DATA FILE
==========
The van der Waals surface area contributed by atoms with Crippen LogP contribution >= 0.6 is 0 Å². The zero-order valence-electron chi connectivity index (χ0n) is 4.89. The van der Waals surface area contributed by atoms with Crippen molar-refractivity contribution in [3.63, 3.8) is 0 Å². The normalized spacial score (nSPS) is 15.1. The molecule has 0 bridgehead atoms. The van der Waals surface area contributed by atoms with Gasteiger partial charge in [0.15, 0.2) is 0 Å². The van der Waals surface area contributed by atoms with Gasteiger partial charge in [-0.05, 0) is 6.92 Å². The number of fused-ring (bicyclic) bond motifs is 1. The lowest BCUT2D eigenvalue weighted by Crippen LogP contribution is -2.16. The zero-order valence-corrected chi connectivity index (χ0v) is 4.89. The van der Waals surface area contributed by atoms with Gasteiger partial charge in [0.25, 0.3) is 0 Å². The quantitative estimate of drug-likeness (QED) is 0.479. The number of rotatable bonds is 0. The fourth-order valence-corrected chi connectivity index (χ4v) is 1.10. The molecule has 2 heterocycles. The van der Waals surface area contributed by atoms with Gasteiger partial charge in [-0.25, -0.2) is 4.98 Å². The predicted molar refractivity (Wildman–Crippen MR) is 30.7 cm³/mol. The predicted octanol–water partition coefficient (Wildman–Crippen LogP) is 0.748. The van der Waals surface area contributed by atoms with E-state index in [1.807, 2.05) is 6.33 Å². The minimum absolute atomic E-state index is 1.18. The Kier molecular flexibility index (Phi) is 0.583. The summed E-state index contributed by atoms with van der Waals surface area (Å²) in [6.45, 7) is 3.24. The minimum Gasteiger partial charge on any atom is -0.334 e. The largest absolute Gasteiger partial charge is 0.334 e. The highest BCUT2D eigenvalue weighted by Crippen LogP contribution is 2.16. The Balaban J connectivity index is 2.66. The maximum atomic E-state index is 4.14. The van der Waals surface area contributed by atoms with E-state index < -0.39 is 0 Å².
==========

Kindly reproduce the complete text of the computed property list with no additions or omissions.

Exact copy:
The van der Waals surface area contributed by atoms with Crippen LogP contribution >= 0.6 is 0 Å². The zero-order valence-electron chi connectivity index (χ0n) is 4.89. The van der Waals surface area contributed by atoms with Crippen molar-refractivity contribution in [3.63, 3.8) is 0 Å². The normalized spacial score (nSPS) is 15.1. The molecule has 0 bridgehead atoms. The van der Waals surface area contributed by atoms with Gasteiger partial charge in [0.15, 0.2) is 0 Å². The van der Waals surface area contributed by atoms with Gasteiger partial charge in [-0.05, 0) is 6.92 Å². The number of fused-ring (bicyclic) bond motifs is 1. The lowest BCUT2D eigenvalue weighted by Crippen LogP contribution is -2.16. The zero-order valence-corrected chi connectivity index (χ0v) is 4.89. The van der Waals surface area contributed by atoms with Gasteiger partial charge in [0.25, 0.3) is 0 Å². The quantitative estimate of drug-likeness (QED) is 0.479. The number of rotatable bonds is 0. The fourth-order valence-corrected chi connectivity index (χ4v) is 1.10. The molecule has 2 heterocycles. The van der Waals surface area contributed by atoms with Gasteiger partial charge in [-0.25, -0.2) is 4.98 Å². The predicted molar refractivity (Wildman–Crippen MR) is 30.7 cm³/mol. The predicted octanol–water partition coefficient (Wildman–Crippen LogP) is 0.748. The van der Waals surface area contributed by atoms with E-state index in [1.807, 2.05) is 6.33 Å². The minimum absolute atomic E-state index is 1.18. The Kier molecular flexibility index (Phi) is 0.583. The summed E-state index contributed by atoms with van der Waals surface area (Å²) in [6.45, 7) is 3.24. The minimum Gasteiger partial charge on any atom is -0.334 e. The largest absolute Gasteiger partial charge is 0.334 e. The highest BCUT2D eigenvalue weighted by Crippen LogP contribution is 2.16. The Balaban J connectivity index is 2.66. The maximum atomic E-state index is 4.14. The van der Waals surface area contributed by atoms with E-state index < -0.39 is 0 Å².